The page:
Suspense/Thriller. 534 pages
Cover design by A. W. Lambert, finishing cover art by Pat Evans
Seventeen years ago teenager Nicardo Clarke grasped his brother’s hand and a sibling deal was sealed. Now Nicardo’s brother is dead, brutally murdered and Nicardo, forced to honor the deal, is drawn to another continent and a dark world where life is cheap and one man fears placing his trust in another.
It was as black as pitch and Nick could see nothing. His heart was thudding like a steam hammer and his breath was coming in short cramped gasps. Pain lanced through his neck and head and one knee felt as if it had been stepped on by an elephant. But he was conscious; he could think, and slowly the situation came into focus. The car was on its roof and he was doubled in two, hanging upside down, his weight driving the still-attached seat belt deep into his stomach. It was why he was finding it difficult to breathe.
With one hand he reached down and pushed hard against the roof of the car, easing his weight from the belt. With the other hand he searched for the buckle, hoping it hadn’t been damaged and would release. It did, and with a painful thud he crumpled into the roof of the car. Screwed almost into a ball, he lay for a moment, his breathing easier now, taking stock and listening, the only sounds the hisses and creaks of a dead engine cooling in the dark night air.
Without light…probably the crash had caused the car’s battery to be ripped from its connections; he could only go by feel. He groped to where he thought Aisha should be and his hand found her head lolling awkwardly forward. She, too, was hanging, bent double in her seat belt. He ran his hand over her face and it came away sticky.
“Aisha,” he whispered. “Are you okay?”
There was no reply, but he thought he could hear the rasp of laboured breathing. He squirmed to one side and attempted to lift her body and release the belt, but the angle was too great and as strong as he was, he couldn’t manage it. Finally, turning on his back, he wriggled one shoulder beneath her hanging body and eased her weight from the seat belt, reaching round her prostrate form searching for the seat belt buckle.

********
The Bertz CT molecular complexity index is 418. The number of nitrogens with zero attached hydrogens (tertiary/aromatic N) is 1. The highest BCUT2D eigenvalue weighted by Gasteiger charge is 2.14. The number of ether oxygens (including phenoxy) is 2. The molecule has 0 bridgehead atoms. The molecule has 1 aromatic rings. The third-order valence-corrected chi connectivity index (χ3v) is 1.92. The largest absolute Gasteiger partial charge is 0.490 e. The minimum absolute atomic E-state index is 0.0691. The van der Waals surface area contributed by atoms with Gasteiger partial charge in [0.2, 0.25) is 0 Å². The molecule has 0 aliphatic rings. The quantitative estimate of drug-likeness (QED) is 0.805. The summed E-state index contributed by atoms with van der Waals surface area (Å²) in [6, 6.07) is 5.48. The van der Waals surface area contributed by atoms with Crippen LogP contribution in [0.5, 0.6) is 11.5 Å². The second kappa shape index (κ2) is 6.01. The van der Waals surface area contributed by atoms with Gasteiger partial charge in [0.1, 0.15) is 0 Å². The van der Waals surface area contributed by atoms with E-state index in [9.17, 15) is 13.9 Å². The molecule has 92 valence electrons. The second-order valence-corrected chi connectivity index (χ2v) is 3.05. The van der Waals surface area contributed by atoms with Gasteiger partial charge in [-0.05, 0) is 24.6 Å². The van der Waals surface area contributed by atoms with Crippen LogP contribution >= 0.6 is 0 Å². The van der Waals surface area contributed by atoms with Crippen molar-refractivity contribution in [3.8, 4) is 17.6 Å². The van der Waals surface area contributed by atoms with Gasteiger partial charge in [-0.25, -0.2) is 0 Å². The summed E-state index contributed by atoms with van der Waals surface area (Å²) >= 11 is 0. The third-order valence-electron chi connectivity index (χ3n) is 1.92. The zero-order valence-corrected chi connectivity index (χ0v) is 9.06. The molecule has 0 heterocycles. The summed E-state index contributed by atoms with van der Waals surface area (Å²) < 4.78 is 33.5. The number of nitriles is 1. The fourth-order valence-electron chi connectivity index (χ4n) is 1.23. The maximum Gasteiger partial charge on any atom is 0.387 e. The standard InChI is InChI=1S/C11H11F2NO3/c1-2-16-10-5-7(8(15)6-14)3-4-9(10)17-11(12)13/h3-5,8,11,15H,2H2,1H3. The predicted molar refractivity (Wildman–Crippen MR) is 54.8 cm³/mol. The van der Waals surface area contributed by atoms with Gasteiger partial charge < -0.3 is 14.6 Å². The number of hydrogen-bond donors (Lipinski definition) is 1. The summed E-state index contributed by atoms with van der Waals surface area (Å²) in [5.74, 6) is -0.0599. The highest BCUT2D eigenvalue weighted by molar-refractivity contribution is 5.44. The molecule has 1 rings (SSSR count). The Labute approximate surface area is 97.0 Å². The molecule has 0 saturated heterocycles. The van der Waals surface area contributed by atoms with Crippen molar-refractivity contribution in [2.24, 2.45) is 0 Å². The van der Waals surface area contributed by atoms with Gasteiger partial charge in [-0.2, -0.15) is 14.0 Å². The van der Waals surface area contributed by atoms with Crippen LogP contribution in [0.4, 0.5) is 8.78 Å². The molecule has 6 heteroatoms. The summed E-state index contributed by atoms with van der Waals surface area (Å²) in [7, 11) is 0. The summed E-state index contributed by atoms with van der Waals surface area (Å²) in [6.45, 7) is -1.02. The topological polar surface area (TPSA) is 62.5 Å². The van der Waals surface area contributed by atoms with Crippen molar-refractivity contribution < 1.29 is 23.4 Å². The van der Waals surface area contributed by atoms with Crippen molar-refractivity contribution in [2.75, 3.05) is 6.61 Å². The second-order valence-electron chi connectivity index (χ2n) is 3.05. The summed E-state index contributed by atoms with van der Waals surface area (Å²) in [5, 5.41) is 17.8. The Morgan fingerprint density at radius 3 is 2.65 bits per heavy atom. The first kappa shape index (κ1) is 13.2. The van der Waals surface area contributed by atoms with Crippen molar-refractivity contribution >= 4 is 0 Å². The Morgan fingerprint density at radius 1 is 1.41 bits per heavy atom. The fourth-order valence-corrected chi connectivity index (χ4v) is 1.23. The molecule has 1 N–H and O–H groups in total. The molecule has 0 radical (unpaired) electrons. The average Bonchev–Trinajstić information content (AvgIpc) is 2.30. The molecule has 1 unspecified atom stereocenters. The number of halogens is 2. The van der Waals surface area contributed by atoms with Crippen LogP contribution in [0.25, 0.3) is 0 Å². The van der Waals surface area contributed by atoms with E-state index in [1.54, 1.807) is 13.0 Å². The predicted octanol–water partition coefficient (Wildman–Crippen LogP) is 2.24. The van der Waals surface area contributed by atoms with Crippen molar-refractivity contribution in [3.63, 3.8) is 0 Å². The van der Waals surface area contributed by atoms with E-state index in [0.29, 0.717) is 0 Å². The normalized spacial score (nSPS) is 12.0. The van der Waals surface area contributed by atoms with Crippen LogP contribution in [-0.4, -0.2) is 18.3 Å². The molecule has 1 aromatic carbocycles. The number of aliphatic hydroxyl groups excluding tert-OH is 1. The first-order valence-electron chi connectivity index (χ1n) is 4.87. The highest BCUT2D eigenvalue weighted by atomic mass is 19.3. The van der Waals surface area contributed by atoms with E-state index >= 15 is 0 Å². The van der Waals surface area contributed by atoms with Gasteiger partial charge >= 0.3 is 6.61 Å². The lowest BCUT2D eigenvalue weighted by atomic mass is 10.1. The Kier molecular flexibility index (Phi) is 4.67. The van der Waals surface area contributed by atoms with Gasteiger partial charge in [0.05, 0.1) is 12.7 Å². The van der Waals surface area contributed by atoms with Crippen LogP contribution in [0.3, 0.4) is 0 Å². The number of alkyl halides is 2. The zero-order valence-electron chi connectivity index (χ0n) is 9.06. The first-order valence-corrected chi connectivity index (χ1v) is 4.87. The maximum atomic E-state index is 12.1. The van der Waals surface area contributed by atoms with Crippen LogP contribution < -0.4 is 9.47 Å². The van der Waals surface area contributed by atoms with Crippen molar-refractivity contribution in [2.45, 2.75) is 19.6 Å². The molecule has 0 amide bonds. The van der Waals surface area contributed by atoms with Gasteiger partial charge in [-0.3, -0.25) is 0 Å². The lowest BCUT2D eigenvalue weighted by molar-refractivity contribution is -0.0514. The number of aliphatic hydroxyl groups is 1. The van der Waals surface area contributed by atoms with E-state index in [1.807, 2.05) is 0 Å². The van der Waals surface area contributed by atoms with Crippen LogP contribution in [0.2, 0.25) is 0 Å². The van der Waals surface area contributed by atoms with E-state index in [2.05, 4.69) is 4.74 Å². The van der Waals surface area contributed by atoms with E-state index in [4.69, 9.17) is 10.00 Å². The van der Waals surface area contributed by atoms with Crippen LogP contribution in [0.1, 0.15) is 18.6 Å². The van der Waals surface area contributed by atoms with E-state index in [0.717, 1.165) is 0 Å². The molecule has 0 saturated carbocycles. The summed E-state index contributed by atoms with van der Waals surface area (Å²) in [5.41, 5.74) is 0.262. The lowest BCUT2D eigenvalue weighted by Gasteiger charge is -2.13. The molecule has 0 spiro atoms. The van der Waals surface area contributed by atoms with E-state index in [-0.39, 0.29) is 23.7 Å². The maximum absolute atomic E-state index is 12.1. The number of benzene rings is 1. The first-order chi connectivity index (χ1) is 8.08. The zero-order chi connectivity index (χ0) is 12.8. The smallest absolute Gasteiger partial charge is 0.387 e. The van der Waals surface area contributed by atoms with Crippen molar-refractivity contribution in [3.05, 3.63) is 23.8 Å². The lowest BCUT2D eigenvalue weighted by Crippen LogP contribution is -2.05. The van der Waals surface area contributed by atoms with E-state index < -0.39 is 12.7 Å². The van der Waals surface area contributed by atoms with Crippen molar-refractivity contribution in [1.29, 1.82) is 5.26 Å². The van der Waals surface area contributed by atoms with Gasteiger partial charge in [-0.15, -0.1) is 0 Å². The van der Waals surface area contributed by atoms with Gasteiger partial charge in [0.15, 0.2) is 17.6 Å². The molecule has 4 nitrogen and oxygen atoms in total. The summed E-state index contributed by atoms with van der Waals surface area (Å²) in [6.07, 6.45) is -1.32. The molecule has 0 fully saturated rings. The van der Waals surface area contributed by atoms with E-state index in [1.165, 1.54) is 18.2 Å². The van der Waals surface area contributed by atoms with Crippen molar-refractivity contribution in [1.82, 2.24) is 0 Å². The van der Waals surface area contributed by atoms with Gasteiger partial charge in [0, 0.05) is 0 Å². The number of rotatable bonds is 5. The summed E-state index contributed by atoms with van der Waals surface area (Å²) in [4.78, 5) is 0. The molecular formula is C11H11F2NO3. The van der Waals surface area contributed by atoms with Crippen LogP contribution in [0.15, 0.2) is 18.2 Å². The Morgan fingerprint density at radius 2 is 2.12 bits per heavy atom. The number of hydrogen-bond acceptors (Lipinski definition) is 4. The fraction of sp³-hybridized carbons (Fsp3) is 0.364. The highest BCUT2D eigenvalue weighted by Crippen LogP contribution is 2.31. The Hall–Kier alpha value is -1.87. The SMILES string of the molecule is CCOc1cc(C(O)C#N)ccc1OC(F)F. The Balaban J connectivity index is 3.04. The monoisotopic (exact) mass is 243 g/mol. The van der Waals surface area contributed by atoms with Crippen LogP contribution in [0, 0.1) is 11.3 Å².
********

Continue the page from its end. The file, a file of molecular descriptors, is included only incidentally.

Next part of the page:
Suddenly he froze.
A new sound had joined the slowly diminishing hissing and ticking of the engine. It was a gentle whoosh, a sound he instantly recognised and one that struck a cold terror in his heart.
“Jesus God,” he muttered, fumbling frantically around the front of Aisha, not caring what part of her lifeless body he clutched at. “We’re on fire, Aisha girl. We need to get out of here, so come on, move yourself.” He knew she couldn’t hear, couldn’t move anything. He was talking to himself, but somehow just talking helped, made him feel less alone. At last his right hand found the buckle buried beneath her furled up top, jammed deep into her stomach. He pulled the buckle open and Aisha collapsed on top of him. He rolled her away from him and as he did so realised he could suddenly see. He could see by the light of the flames licking around the front of the car directly in front of the shattered windscreen. The heat and fumes immediately began to permeate the car, a heavy, choking, petrol-filled fug getting thicker by the second.